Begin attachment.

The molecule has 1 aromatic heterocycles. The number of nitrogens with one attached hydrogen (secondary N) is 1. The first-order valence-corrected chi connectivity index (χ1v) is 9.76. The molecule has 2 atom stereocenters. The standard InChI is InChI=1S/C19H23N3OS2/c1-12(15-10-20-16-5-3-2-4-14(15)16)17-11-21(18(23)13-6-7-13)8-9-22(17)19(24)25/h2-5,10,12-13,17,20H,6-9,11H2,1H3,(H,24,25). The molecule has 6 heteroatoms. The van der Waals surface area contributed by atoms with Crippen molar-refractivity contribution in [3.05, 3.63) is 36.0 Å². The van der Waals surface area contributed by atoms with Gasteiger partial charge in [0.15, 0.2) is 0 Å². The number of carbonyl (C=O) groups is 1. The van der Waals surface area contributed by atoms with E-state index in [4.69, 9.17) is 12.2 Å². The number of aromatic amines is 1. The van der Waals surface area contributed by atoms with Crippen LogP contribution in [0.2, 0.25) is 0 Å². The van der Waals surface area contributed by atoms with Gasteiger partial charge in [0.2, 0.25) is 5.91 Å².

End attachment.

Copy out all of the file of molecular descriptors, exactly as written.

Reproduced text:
The molecule has 1 aromatic heterocycles. The number of nitrogens with one attached hydrogen (secondary N) is 1. The first-order valence-corrected chi connectivity index (χ1v) is 9.76. The molecule has 2 atom stereocenters. The standard InChI is InChI=1S/C19H23N3OS2/c1-12(15-10-20-16-5-3-2-4-14(15)16)17-11-21(18(23)13-6-7-13)8-9-22(17)19(24)25/h2-5,10,12-13,17,20H,6-9,11H2,1H3,(H,24,25). The molecule has 6 heteroatoms. The van der Waals surface area contributed by atoms with Crippen molar-refractivity contribution in [3.05, 3.63) is 36.0 Å². The van der Waals surface area contributed by atoms with Gasteiger partial charge in [0.15, 0.2) is 0 Å². The number of carbonyl (C=O) groups is 1. The van der Waals surface area contributed by atoms with E-state index in [4.69, 9.17) is 12.2 Å². The number of aromatic amines is 1. The van der Waals surface area contributed by atoms with Crippen LogP contribution in [0.2, 0.25) is 0 Å². The van der Waals surface area contributed by atoms with Gasteiger partial charge in [0.2, 0.25) is 5.91 Å².